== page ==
- Real Estate
- Food & Drink
Jan. 3, 2019
This paid piece is sponsored by Eide Bailly LLP.
By Paul Junek, JD, CFP
Tom came to me in the midst of a crisis.
He had lost his mother when she was only 77, causing him to reflect on his own life. He was 52, running his business like a well-oiled machine, driving his sports car on weekends and proud of what he’d accomplished. However, his kids were either out of college or in their final years, and he didn’t see them nearly as often as he’d like. His wife was a star in her own right at her job that had been critical to supporting the family during the business’ infancy, but her income was no longer as significant as it had been to their lifestyle, and she was tiring of the grind.
He knew what he wanted — to spend more time with his family — but he had no idea how to get there.
“No one knows this business like I do,” he’d repeat to me, “so how could I possibly walk away?”
Tom wanted an answer right away despite knowing this was the question of a lifetime. I started by standing on the shoulders of his and his CPA’s work, using their carefully constructed personal financial statement and profit-and-loss documents to enter his data into our planning software.
By looking at his tax return, I was able to determine he had about six different IRAs of varying types and at least nine bank accounts and a minimum of two 529 accounts. Tom was able to track down statements or log-in information for the accounts, and we quickly linked the accounts into our software and manually entered the rest. Within about a month, Tom had one place he could see it all.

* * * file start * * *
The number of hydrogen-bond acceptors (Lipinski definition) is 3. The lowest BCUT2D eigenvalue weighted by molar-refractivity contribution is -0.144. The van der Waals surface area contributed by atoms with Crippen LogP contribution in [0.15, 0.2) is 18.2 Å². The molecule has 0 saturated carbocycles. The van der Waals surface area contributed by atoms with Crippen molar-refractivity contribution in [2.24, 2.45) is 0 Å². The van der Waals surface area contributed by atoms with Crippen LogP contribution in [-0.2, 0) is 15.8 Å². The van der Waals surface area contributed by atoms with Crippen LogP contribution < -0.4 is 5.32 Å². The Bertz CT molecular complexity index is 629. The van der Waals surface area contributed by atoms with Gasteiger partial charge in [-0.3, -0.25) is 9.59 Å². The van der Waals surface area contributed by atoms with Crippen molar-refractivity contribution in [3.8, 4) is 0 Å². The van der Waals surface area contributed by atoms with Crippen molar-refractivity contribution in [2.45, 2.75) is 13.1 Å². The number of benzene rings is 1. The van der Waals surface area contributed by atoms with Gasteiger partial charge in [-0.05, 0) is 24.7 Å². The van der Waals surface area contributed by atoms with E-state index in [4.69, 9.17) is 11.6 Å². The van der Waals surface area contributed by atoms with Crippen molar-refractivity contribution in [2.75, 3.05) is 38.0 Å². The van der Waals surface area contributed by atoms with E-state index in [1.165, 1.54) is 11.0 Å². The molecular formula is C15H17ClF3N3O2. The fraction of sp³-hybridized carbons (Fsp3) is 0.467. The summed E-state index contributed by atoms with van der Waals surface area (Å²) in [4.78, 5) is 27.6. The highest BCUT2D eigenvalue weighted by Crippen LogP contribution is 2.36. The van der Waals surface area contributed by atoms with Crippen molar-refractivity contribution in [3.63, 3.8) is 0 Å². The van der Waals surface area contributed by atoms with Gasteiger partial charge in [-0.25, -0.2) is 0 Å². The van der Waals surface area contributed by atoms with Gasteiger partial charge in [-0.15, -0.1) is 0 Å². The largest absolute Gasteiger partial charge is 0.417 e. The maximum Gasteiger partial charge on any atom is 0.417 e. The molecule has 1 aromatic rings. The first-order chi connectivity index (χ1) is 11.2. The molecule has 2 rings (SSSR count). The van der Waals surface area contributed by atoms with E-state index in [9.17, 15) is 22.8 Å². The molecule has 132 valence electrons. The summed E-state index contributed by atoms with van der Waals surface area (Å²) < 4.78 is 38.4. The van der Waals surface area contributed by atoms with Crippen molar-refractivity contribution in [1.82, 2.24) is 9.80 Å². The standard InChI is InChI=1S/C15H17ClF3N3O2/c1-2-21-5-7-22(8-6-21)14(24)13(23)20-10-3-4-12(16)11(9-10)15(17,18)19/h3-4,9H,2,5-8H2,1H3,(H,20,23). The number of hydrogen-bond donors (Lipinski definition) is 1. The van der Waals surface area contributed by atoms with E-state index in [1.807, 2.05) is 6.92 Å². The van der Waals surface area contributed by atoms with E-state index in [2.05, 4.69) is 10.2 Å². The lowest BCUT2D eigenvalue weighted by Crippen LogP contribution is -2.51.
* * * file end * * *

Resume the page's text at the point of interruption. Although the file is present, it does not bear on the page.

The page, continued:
After building Tom’s cash flow, we worked together to determine how much he spent on his lifestyle and calculated how much additional he’d like to spend in retirement. The effort was big, but the outcome was simple. Tom needed to sell his business for at least $8 million to have enough to retire on. If the markets were favorable, he could have enough to last until he or his wife lived until age 95 and still leave a good inheritance to his children. The outcome is easier said than done.
“What do we do next?” Tom asked. He could see the end zone now but had no idea how to get there.
We connected Tom with our business succession professionals, who interviewed his management team and determined that Tom’s chief operating officer and chief financial officer were ready and eager for more decision-making authority, while the chief technology officer was happy to keep managing the bulk of the production without wanting additional responsibility.
The truth was, his team knew the business even better than Tom did, though they lacked the risk-taking spirit to buy the business themselves.
“I know this is your baby, Tom, but would you consider an outside buyer if your team could stay in place?” I suggested.
We introduced Tom to our acquisitions experts who could connect him to a source of private equity, as well as our business valuation group to provide the starting price for negotiations. A buyer was found, and a price was settled on — $9.2 million. Not surprisingly, Tom needed a bit more than the $8 million to actually walk away.